Editor’s Note: The Sapient Salesman began as a series of internally-focused sales coaching pieces written by SugarCRM team member Erin Fetsko. While initially focused on “selling Sugar,” Erin’s advice and wisdom have proven useful to Sugar partners, and well, anyone in the business of sales. Thus, we are happy to add her insight to the Sugar corporate blog. You can read all of Erin’s musings at The Sapient Salesman.
I arrived in Mexico to do a training last week and checked into the hotel just before sundown. Ordinarily this wouldn’t be a problem, but it appeared that all but two of the light bulbs in my room were burnt out, and neither of the functioning fixtures resided in the bathroom. Having severely underestimated the English fluency of Mexico City, instead of trying to invent a gesticulation for light bulb, I attempted to resolve this myself. Luckily for me no one nailed down the desk lamp, and, much to my delight, the outlet in the bathroom produced power. I deemed this solution “good enough” for three days and went to dinner. Following some sarcastic remark on my part, the new guy, of all people, admitted he thought his lights were broken too, but he called the front desk who clued him into this secret magic slot in which you place your key to release the power to the lights. This particularly amused me because I sized up this mysterious 80s car pullout ashtray looking slot thing for a solid two minutes, and dismissed it after I determined it wasn’t going to budge and was most certainly not a button!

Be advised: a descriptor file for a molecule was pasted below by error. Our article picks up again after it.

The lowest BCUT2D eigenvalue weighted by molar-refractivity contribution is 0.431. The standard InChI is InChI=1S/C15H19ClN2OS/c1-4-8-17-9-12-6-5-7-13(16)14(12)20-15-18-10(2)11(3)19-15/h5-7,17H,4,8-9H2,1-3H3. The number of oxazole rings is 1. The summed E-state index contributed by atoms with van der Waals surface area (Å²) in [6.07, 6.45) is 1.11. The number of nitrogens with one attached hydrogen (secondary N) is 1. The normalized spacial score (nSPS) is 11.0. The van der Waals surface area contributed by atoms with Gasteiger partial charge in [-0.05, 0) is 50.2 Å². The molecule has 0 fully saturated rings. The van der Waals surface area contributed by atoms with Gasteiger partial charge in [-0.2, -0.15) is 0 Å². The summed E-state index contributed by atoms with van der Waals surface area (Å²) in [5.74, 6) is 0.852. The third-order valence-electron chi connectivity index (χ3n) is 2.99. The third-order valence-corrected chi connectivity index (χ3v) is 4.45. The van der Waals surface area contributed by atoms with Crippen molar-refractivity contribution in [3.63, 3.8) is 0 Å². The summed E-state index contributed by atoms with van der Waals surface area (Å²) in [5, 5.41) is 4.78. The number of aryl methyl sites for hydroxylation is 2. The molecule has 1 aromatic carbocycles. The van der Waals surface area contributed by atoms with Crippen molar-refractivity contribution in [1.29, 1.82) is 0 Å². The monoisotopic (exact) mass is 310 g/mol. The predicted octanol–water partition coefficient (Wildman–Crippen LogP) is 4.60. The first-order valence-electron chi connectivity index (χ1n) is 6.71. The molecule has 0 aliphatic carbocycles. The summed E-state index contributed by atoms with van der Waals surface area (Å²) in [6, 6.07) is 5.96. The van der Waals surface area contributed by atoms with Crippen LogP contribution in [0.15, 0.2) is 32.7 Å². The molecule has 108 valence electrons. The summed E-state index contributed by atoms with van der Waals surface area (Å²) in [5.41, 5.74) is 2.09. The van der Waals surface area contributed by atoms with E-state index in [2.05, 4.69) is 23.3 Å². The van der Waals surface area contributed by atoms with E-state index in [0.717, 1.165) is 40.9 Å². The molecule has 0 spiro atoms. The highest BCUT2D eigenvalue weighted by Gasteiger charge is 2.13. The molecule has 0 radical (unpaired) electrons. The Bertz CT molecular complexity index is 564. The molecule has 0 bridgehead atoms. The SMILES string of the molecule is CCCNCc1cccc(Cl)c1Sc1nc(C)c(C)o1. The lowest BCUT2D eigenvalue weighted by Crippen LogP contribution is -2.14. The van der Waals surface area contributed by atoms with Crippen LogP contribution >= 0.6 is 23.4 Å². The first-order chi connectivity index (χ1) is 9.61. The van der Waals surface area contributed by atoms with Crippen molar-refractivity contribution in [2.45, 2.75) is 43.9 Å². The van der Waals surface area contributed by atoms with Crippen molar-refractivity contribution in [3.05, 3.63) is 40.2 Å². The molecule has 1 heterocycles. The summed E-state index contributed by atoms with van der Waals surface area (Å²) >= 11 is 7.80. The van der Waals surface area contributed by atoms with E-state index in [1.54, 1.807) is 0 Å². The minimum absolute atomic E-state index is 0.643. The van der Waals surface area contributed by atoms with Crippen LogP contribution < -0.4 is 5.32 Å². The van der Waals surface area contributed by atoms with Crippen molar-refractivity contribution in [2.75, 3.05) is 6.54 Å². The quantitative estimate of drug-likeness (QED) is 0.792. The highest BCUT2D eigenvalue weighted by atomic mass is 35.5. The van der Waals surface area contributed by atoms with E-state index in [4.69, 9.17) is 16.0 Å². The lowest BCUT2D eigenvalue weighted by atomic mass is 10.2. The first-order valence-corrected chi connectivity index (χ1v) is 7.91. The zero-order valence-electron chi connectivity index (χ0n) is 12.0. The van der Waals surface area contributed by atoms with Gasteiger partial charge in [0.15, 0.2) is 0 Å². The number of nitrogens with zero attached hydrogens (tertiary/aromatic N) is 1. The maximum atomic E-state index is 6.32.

This “damn I’m a stubborn idiot” moment made me wonder how many customer have a similar experience when trialing software. You see, my lamp relocation initiative did illuminate the important spaces in my room, and while a little unconventional, it got the job done. But if I wasn’t one of those people that snarkily remarks about random things all the time, I would have left this trip with an unjustified negative opinion on my accommodations. Considering the different approaches in play: asking for help vs. figuring it out yourself, where both parties would answer “yes” when asked if they can see in their room, how do you decipher the truly successful from the apathetic achievers?
In my experience people will deliver the polite response the first two times you inquire. Unveiling the truth requires you look past this empathy driven auto-reply and dig into the three levels of “really?”. No one wants to burden you with their baggage, but if you poke hard enough that phrase at the tip of their tongue will slip out. It might go something like:
How’s your room? “Fine”
So, everything okay? “Yup”
What do you think of the hotel? “Well I think they should seriously consider investing in light bulbs!!”
… and voila, an adaptation of the three levels of “why?” proves useful once again.
So this week, try to identify flailing customers before they drown. Use pointed questions to help better understand how they use the application today; not only will you then improve your appreciation for their needs and how Sugar may address them, but you’ll poise yourself to politely snatch away the shovel before they dig themselves an inescapable ditch.